First Base: Make your character interesting
Give your character a flaw
A flaw, according to Webster's, is "an imperfection or weakness and esp. one that detracts from the whole or hinders effectiveness." A flaw, according to Kristen Kieffer, is a problem your character doesn't recognize that is getting in the way of a happy, productive life. In Kieffer's article, “The #1 Key to Creating a Relatable Main Character,” is a list of "REAL flaws, personality traits or characteristics that hold [your character] back from being the person they need to be in order to achieve their story goal and/or defeat the villain." To give you an idea, I have included a partial list of flaws. To find the complete list and more of Kieffer’s helpful information, please refer to the complete article.
My character’s flaw in my WIP: She is riddled with self-doubt, which comes naturally to me, as an extreme lack of confidence was one of my major flaws as a youth.
Give your character a quirk
What characters come to mind because of their quirks? Beatrix Potter's Peter Rabbit is curious and mischievous, which gets him into trouble; A.A. Milne created a ravenous hunger for honey in her character, Winnie-the-Pooh, who couldn't fit through the rabbit hole.
What is the difference between a character flaw and a quirk?
Webster's defines a quirk as "a peculiar trait: an idiosyncrasy.” Two examples, in a nutshell: Batman is self-taught, and has made himself "the most brilliant and capable man he can be, and he uses gadgets and tools to appear otherworldly to his enemies." (1)
Arthur Conan Doyle's Sherlock Holmes: has extreme powers of observation; the power to detach his mind; and he keeps secrets.
Flaws and quirks help make your character interesting. Watch out for a too perfect character: Readers can't identify with your character if she is too perfect. Sure, she has challenges, but if they're overcome too easily, your reader will be bored.
Second Base: Give your character a worthy goal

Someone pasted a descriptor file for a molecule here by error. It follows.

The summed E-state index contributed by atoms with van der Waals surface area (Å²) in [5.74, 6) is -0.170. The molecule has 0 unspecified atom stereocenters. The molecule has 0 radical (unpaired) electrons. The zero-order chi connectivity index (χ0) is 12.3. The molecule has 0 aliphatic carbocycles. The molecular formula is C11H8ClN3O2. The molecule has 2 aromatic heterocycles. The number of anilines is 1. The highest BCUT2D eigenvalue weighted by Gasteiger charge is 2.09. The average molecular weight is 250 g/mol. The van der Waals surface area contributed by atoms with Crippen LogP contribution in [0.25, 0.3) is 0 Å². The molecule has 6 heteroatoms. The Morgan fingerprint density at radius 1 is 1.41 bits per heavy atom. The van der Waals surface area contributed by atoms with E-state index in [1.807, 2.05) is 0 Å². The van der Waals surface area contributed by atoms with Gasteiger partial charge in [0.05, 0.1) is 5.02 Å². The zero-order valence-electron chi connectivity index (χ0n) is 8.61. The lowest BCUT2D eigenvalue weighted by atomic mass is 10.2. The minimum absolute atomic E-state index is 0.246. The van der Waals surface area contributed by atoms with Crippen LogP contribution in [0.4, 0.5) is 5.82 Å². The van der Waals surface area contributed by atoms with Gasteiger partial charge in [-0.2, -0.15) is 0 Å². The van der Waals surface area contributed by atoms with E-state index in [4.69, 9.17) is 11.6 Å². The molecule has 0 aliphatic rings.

In another Kristen Kieffer article, “How to Craft a Killer Character Goal for your Hero,” Kieffer makes a distinction between your character’s ambition, or what she desires, “something they believe will quell the dissatisfaction they feel in their lives,” which is what, evidently, many authors believe is enough of a goal; with “a specific and actionable goal that will lead your character into your story’s juicy conflict.” This article walks you through the process of “taking your character’s ambition and turning it into a powerful story goal,” and even says it’s simple!
Kieffer offers a list of key questions you can ask yourself to help define your character’s goals. Here are two:
1. How is my character dissatisfied with their life?
2. What does my character believe will bring them true happiness or contentment?
A second list is helpful in nailing down your character’s goal. Here is what I came up with for my character, using Kieffer’s list as a model:
1. She wants to go home to city life, is tired of the country.
2. She’s stuck in the country due to car trouble and needs to figure out a way to leave.
3. Here her goal changes: She realizes she can’t leave until the car is fixed, has been asked to help someone in trouble at the inn where she’s staying, and doesn’t want to leave until she solves the problem.
4. She does everything she can to solve the problem.
5. She solves the problem and is ready to go home.
If you are struggling with these issues, I recommend these two articles. Kieffer has helped me identify weaknesses in my story and has given me a way to strengthen those weaknesses.
Third Base: Give your character a special love interest
An analysis of your favorite stories can reveal elements you want to include in your own stories. Personal favorites are mysteries, thrillers, and adventure stories. For me, the story falls flat if there isn’t love of a dog, a horse, a romance, or my favorite: love between two friends.
Cover your bases with these tips and you will be well on your way to hitting a home run in creating your main character. Hit the ball out of the park and you can do it again and again in many new ballgames.
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Linda Wilson, a former elementary teacher and ICL graduate, has published over 100 articles for adults and children, and six short stories for children. Recently, she has completed her first book, a mystery/ghost story for children 7-11 years old, and is hard at work on Book Two in the series. Follow Linda at www.lindawilsonauthor.com.